Top Tech Teaching Tools

Published: Tues., September 4

Teaching is more than providing information to your students. It's about helping them engage meaningfully with information and other learners to build knowledge and learn more. It's about providing motivation, encouragement and feedback to help them improve, developing skills and insights they need.

Providing information is easy—the meaningful engagement, motivation, and feedback are more difficult. Here are several resources you can explore to help you provide a more effective and fulfilling course experience for both you and your students.

We asked the Instructional Design Team and a few tech-savvy faculty members to provide some of their favorite instructional tools to engage students, make feedback more effective and efficient, and develop good rapport. There's something for everyone here!

  • Padlet is an easy and intuitive way to have all class participants contribute to learning in the classroom or outside it. This tool is especially effective for ideation and presenting group work. The presentations (called padlets) can be saved easily, accept multimedia, does not require login, and they come with no cost to students. There are many other alternatives in this genre of tools for classroom teams.
  • Socrative is a flexible and easy-to-use online quiz or discussion starter. It's effective for quick check-ins, exit tickets, quizzes and opinion meters in real time. There's no cost to students and you can download results to spreadsheet or word processor.
  • Collaborative document creation. There are a lot of options, but Google Docs is the best by consensus. Ability to collaborate in real time on documents is priceless. Commenting feature is superb. Sharing is easy.
  • Zotero - Reference management.  Even though I teach first-year students, I try to introduce them to a reference manager and the idea of viewing their college experience as an opportunity to establish their professional library.
  • UNL Academic Video allows instructors and students to quickly and easily record video presentations and, when needed, allows them to close caption those videos by pressing a single button. It's extremely easy to record a tutorial or part of a lecture for posting in Canvas.
    You can also give feedback with your voice using narrated video! So often, the voice students give us in their minds as they read our feedback is harsh and critical, instead of encouraging and kind as we intend. You can also grade much faster by explaining verbally than by writing, because—admit it—you'll start editing yourself as you write, turning what should take 5 minutes into something that takes 30.
  • Interleaving. To improve students' recall of information, interleave old with the new. With every quiz and exam, save a few items for older material. For example, use question banks in Canvas to make a quiz with 8 questions on current material and 2 questions pulled at random from previous banks. You can do this during class, too. Ask students to write or to discuss an idea from past material and tie it to the current focus.  This practice helps students develop robust recall and make connections. This is foundational to higher levels of Bloom's taxonomy such as analysis, synthesis, and creation.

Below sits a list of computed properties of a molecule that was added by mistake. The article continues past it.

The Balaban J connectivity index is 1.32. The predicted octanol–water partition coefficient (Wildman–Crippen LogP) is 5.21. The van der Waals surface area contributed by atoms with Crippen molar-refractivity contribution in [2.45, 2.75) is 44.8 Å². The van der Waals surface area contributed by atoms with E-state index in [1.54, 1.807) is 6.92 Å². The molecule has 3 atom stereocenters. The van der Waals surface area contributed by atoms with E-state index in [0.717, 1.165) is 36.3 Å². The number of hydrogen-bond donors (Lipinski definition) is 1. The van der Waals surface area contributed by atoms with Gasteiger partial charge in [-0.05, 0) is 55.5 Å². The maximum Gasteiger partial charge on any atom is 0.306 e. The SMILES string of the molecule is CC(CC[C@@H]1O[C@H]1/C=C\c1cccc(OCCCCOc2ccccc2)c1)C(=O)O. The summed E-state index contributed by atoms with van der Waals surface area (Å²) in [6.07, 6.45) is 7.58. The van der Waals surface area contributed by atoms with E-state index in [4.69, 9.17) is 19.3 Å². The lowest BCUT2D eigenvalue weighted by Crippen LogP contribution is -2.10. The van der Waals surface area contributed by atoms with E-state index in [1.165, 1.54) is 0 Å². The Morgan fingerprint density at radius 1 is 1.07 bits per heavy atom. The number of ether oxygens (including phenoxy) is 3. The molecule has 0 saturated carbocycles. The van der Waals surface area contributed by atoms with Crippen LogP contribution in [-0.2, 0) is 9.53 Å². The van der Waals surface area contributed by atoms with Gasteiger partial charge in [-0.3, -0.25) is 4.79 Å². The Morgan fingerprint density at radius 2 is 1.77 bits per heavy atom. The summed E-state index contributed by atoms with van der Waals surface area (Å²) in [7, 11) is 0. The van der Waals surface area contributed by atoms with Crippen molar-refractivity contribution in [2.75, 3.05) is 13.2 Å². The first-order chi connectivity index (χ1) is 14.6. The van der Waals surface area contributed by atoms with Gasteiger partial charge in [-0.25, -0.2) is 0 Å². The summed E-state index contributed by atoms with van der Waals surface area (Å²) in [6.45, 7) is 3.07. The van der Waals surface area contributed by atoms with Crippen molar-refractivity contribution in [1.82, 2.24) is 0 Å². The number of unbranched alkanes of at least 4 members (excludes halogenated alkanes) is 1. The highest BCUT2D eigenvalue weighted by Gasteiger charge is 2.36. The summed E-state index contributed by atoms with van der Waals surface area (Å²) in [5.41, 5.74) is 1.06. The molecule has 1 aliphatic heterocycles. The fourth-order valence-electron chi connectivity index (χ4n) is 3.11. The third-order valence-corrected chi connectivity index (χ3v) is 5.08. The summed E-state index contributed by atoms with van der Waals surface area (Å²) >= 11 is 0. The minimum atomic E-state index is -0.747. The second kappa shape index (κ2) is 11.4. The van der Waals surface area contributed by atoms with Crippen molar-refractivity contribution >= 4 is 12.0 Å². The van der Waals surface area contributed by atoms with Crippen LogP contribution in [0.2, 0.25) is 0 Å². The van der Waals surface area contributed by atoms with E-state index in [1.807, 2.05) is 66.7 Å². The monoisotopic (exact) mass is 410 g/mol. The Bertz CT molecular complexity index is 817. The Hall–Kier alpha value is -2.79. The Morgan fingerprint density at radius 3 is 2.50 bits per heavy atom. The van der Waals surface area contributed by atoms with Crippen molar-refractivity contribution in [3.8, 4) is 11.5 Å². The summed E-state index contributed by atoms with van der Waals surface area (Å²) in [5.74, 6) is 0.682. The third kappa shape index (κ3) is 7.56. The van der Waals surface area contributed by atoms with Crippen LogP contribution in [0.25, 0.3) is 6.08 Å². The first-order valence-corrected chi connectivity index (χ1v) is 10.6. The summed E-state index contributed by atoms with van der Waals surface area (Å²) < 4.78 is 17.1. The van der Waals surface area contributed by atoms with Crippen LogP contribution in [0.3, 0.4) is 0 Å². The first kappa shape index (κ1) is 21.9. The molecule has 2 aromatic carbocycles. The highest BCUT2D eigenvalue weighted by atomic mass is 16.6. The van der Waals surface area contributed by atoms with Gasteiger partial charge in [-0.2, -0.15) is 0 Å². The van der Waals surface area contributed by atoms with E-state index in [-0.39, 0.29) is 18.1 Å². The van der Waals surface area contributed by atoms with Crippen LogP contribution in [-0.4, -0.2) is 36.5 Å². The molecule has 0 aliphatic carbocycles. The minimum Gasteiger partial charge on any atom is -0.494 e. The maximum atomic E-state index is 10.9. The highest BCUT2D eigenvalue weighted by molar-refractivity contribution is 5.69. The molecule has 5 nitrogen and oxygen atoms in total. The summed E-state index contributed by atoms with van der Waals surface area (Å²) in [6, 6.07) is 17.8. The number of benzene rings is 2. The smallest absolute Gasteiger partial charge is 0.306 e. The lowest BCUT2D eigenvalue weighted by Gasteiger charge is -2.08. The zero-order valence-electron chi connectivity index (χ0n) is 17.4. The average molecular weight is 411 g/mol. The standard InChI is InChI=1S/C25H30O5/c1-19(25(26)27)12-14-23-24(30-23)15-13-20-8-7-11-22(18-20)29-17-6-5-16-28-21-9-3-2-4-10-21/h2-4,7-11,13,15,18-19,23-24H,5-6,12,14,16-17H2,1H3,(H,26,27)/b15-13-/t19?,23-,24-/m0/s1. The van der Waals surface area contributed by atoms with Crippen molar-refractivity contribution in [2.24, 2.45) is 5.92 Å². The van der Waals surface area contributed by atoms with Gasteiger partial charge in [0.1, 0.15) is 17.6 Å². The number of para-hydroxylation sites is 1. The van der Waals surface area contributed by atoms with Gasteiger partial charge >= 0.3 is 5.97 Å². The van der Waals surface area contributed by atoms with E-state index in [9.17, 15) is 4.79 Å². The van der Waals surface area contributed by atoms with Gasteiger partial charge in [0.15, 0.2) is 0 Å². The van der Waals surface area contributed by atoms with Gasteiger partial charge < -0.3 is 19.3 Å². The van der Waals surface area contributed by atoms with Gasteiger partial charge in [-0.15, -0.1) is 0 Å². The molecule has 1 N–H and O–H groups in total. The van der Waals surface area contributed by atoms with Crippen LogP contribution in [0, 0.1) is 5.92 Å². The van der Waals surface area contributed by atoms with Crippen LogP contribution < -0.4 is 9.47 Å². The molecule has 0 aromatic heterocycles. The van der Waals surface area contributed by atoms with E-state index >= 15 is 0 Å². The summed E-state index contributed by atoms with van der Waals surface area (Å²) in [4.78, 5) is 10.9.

• Plickers (paper clickers) is a neat little low-tech/high-tech hybrid that’s pretty delightful. You give your  students QR codes printed on paper. When you ask a question, your students answer simply by holding up their code in a particular orientation. You then scan the class with your smartphone to quickly get a read of student understanding. It’s free and doesn’t require the students to use their phones or other tech. However, it’s not ideal for a large lecture hall.
  • Peer reviews of writing are a great way to encourage students to engage with one another and learn from shared experiences. I’m especially fond of the Intra-Group Peer Review Canvas plug-in developed by James Jones. The Canvas Commons provides some helpful tips to students about how to engage in that process, if they’re new to it.
  • Airtame is one of my favorite technologies. Although wireless screen sharing isn't new, Airtame is compatible with both OS and Windows systems. Throughout the semester I have my students work in groups. Airtame makes it easy for the groups to quickly share their group summary or presentation with the rest of the class quickly and almost seamlessly. Many of the College of Engineering's classrooms are ready for wireless sharing.
  • is an open-source way to take notes, synchronized with videos, which adds another dimension to video-based assignments. For example, your students can take notes as they watch lectures or other videos you assign, and their notes are automatically synchronized with the video. They can then share VideoNotes with you so you can assess how well they were engaged in the assignment and their thoughts on the content. Another option is for you to use it to share your thoughts or guide your students' experience! Watch a thought-provoking video, annotating it with your insights or questions for your students to consider.
  • OER Commons is an expansive library of open educational resources (OER) you can use freely to develop lessons, activities, courses; and contribute back to the community if you desire. Resources are curated by digital librarians into collections organized by discipline.

These are just a few of the tools you can use to improve student learning and your classroom environment. If you have questions about how you might use these or any other technologies in your classroom, sign up for a teaching consultation with the Office of Graduate Studies or reach out to the Instructional Designer in your academic college.